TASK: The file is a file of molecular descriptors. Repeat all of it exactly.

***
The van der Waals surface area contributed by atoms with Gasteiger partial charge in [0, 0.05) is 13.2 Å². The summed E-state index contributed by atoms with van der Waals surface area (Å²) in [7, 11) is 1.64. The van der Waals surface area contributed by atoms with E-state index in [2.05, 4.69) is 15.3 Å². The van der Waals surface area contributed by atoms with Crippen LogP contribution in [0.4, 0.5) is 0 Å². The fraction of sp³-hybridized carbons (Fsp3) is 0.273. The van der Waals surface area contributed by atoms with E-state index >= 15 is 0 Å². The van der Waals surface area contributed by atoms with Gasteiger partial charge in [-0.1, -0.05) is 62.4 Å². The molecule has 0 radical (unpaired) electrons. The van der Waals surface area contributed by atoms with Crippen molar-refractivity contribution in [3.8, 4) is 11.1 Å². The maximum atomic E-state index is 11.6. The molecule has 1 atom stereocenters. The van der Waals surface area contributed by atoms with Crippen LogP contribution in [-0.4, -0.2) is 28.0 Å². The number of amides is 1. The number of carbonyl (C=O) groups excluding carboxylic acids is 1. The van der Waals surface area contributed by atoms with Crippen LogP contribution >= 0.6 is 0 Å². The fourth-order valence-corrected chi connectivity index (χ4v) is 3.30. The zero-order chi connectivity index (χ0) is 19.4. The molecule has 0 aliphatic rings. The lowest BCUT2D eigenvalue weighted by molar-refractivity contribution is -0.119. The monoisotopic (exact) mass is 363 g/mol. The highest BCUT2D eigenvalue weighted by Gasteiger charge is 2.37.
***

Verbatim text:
The van der Waals surface area contributed by atoms with Gasteiger partial charge in [0, 0.05) is 13.2 Å². The summed E-state index contributed by atoms with van der Waals surface area (Å²) in [7, 11) is 1.64. The van der Waals surface area contributed by atoms with E-state index in [2.05, 4.69) is 15.3 Å². The van der Waals surface area contributed by atoms with Crippen LogP contribution in [0.4, 0.5) is 0 Å². The fraction of sp³-hybridized carbons (Fsp3) is 0.273. The van der Waals surface area contributed by atoms with E-state index >= 15 is 0 Å². The van der Waals surface area contributed by atoms with Gasteiger partial charge in [-0.1, -0.05) is 62.4 Å². The molecule has 0 radical (unpaired) electrons. The van der Waals surface area contributed by atoms with Crippen molar-refractivity contribution in [3.8, 4) is 11.1 Å². The maximum atomic E-state index is 11.6. The molecule has 1 atom stereocenters. The van der Waals surface area contributed by atoms with Crippen LogP contribution in [-0.4, -0.2) is 28.0 Å². The number of amides is 1. The number of carbonyl (C=O) groups excluding carboxylic acids is 1. The van der Waals surface area contributed by atoms with Crippen LogP contribution >= 0.6 is 0 Å². The fourth-order valence-corrected chi connectivity index (χ4v) is 3.30. The zero-order chi connectivity index (χ0) is 19.4. The molecule has 0 aliphatic rings. The lowest BCUT2D eigenvalue weighted by molar-refractivity contribution is -0.119. The monoisotopic (exact) mass is 363 g/mol. The highest BCUT2D eigenvalue weighted by Gasteiger charge is 2.37.